The Americas

Brazil's Rousseff vacates presidential palace after ouster

  • Brazil's former President Dilma Rousseff, who was impeached, receives flowers and gifts from supporters as she leaves the presidential residence, Alvorada Palace, in Brasilia, Brazil, Tuesday, Sept. 6, 2016. Rousseff, who has vowed to form a strong opposition against interim President Michel Temer, who was once her vice president, is appealing her impeachment to the Supreme Court. Legal experts say her appeal is unlikely to succeed as several appeals during the months-long impeachment process were rejected. (AP Photo/Eraldo Peres)

    Brazil's former President Dilma Rousseff, who was impeached, receives flowers and gifts from supporters as she leaves the presidential residence, Alvorada Palace, in Brasilia, Brazil, Tuesday, Sept. 6, 2016. Rousseff, who has vowed to form a strong opposition against interim President Michel Temer, who was once her vice president, is appealing her impeachment to the Supreme Court. Legal experts say her appeal is unlikely to succeed as several appeals during the months-long impeachment process were rejected. (AP Photo/Eraldo Peres)  (The Associated Press)

  • Brazil's impeached President Dilma Rousseff, second from right wearing sunglasses, blows kisses to supporters as she leaves the presidential residence, Alvorada Palace, in Brasilia, Brazil, Tuesday, Sept. 6, 2016. Rousseff, who has vowed to form a strong opposition against interim President Michel Temer, who was once her vice president, is appealing her impeachment to the Supreme Court. Legal experts say her appeal is unlikely to succeed as several appeals during the months-long impeachment process were rejected. (AP Photo/Eraldo Peres)

    Brazil's impeached President Dilma Rousseff, second from right wearing sunglasses, blows kisses to supporters as she leaves the presidential residence, Alvorada Palace, in Brasilia, Brazil, Tuesday, Sept. 6, 2016. Rousseff, who has vowed to form a strong opposition against interim President Michel Temer, who was once her vice president, is appealing her impeachment to the Supreme Court. Legal experts say her appeal is unlikely to succeed as several appeals during the months-long impeachment process were rejected. (AP Photo/Eraldo Peres)  (The Associated Press)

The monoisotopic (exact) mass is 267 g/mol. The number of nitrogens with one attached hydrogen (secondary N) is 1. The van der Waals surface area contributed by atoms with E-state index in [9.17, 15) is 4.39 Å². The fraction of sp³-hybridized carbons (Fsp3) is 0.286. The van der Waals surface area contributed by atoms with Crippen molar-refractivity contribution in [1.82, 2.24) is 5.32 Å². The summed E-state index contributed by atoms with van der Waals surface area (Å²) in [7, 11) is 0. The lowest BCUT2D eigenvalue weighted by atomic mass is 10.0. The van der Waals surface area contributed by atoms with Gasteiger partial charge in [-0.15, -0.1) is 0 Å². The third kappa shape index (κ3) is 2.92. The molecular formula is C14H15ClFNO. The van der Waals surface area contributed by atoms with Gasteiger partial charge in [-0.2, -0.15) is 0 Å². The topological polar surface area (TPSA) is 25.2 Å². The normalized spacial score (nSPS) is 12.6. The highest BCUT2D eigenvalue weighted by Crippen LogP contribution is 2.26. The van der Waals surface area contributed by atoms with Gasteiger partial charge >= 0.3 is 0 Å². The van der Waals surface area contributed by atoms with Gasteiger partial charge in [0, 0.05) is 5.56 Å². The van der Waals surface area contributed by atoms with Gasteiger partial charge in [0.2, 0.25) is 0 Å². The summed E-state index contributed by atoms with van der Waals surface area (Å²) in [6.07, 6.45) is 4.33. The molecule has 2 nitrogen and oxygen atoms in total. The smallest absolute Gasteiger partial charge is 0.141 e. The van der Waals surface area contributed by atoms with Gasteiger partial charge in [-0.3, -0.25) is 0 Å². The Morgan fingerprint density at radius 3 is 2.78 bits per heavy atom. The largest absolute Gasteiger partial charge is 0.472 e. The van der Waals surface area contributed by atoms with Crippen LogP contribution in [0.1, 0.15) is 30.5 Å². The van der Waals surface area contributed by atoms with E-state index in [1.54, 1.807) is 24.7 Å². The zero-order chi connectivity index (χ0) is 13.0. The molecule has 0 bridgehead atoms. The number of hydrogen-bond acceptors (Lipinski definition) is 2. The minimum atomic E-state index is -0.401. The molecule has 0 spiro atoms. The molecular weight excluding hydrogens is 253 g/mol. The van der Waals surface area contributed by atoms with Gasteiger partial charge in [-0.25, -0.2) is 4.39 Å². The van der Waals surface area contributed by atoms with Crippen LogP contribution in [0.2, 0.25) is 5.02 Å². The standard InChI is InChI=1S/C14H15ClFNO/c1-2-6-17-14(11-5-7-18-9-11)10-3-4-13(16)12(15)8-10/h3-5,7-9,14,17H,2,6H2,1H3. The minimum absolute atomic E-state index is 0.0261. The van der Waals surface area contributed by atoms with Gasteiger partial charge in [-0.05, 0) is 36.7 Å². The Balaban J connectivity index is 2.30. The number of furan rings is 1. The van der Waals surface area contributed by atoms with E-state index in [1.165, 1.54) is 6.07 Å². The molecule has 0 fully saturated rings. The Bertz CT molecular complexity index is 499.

• Brazil's impeached President Dilma Rousseff, center right in red shirt, walks past a sign held by a supporter that reads in Portuguese: "Get out Temer" as she leaves the official presidential residence, Alvorada Palace, in Brasilia, Brazil, Tuesday, Sept. 6, 2016. Rousseff, who has vowed to form a strong opposition against interim President Michel Temer, who was once her vice president, is appealing her impeachment to the Supreme Court. Legal experts say it is unlikely to succeed as several appeals during the months-long impeachment process were rejected. (AP Photo/Eraldo Peres)

    Brazil's impeached President Dilma Rousseff, center right in red shirt, walks past a sign held by a supporter that reads in Portuguese: "Get out Temer" as she leaves the official presidential residence, Alvorada Palace, in Brasilia, Brazil, Tuesday, Sept. 6, 2016. Rousseff, who has vowed to form a strong opposition against interim President Michel Temer, who was once her vice president, is appealing her impeachment to the Supreme Court. Legal experts say it is unlikely to succeed as several appeals during the months-long impeachment process were rejected. (AP Photo/Eraldo Peres)  (The Associated Press)

Dilma Rousseff has moved out of Brazil's presidential palace, six days after senators voted to impeach and remove her from office.

News portal G1 showed images Brazil's first female president leaving the Alvorada Palace in the capital of Brasilia on Tuesday. The station later showed her being greeted by supporters at the airport and boarding a plane.

Rousseff has said she planned to return to her hometown of Porto Alegre in southern Brazil.

Rousseff was removed from office Wednesday for breaking fiscal responsibility laws in her management of the federal budget.

She denies the accusations. She says her removal was a modern-day coup d'état by political enemies who wanted her out office.

Former Vice President Michel Temer is now president and will serve out Rousseff's term, which runs through 2018.